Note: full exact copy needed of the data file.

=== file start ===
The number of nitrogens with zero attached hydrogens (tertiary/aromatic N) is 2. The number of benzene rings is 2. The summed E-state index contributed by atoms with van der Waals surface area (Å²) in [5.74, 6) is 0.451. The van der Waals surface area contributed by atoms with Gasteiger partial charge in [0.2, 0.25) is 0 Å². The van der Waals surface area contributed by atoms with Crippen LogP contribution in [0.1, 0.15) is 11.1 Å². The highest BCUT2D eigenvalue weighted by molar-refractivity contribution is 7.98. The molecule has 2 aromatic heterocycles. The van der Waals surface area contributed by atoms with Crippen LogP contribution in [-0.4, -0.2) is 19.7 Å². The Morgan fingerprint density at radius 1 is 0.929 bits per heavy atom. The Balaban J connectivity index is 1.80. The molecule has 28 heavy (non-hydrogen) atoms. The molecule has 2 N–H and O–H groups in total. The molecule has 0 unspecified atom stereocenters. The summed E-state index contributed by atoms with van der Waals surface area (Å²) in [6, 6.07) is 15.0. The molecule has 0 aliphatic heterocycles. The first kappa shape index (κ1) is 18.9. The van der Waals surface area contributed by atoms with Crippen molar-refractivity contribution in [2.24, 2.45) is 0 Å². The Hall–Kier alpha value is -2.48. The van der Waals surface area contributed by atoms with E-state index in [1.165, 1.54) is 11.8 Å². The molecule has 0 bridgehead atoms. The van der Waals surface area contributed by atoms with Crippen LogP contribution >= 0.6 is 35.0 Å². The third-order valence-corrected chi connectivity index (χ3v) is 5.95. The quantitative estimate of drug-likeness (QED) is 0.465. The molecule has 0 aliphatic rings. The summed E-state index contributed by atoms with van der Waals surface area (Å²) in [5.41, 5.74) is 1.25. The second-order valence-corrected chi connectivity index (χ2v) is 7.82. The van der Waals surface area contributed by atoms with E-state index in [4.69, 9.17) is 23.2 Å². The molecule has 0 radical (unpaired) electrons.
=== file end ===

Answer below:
The number of nitrogens with zero attached hydrogens (tertiary/aromatic N) is 2. The number of benzene rings is 2. The summed E-state index contributed by atoms with van der Waals surface area (Å²) in [5.74, 6) is 0.451. The van der Waals surface area contributed by atoms with Gasteiger partial charge in [0.2, 0.25) is 0 Å². The van der Waals surface area contributed by atoms with Crippen LogP contribution in [0.1, 0.15) is 11.1 Å². The highest BCUT2D eigenvalue weighted by molar-refractivity contribution is 7.98. The molecule has 2 aromatic heterocycles. The van der Waals surface area contributed by atoms with Crippen LogP contribution in [-0.4, -0.2) is 19.7 Å². The Morgan fingerprint density at radius 1 is 0.929 bits per heavy atom. The Balaban J connectivity index is 1.80. The molecule has 28 heavy (non-hydrogen) atoms. The molecule has 2 N–H and O–H groups in total. The molecule has 0 unspecified atom stereocenters. The summed E-state index contributed by atoms with van der Waals surface area (Å²) in [6, 6.07) is 15.0. The molecule has 0 aliphatic heterocycles. The first kappa shape index (κ1) is 18.9. The van der Waals surface area contributed by atoms with Crippen molar-refractivity contribution in [2.24, 2.45) is 0 Å². The Hall–Kier alpha value is -2.48. The van der Waals surface area contributed by atoms with E-state index in [1.165, 1.54) is 11.8 Å². The molecule has 0 bridgehead atoms. The van der Waals surface area contributed by atoms with Crippen LogP contribution >= 0.6 is 35.0 Å². The third-order valence-corrected chi connectivity index (χ3v) is 5.95. The quantitative estimate of drug-likeness (QED) is 0.465. The molecule has 0 aliphatic rings. The summed E-state index contributed by atoms with van der Waals surface area (Å²) in [5.41, 5.74) is 1.25. The second-order valence-corrected chi connectivity index (χ2v) is 7.82. The van der Waals surface area contributed by atoms with E-state index in [4.69, 9.17) is 23.2 Å². The molecule has 0 radical (unpaired) electrons.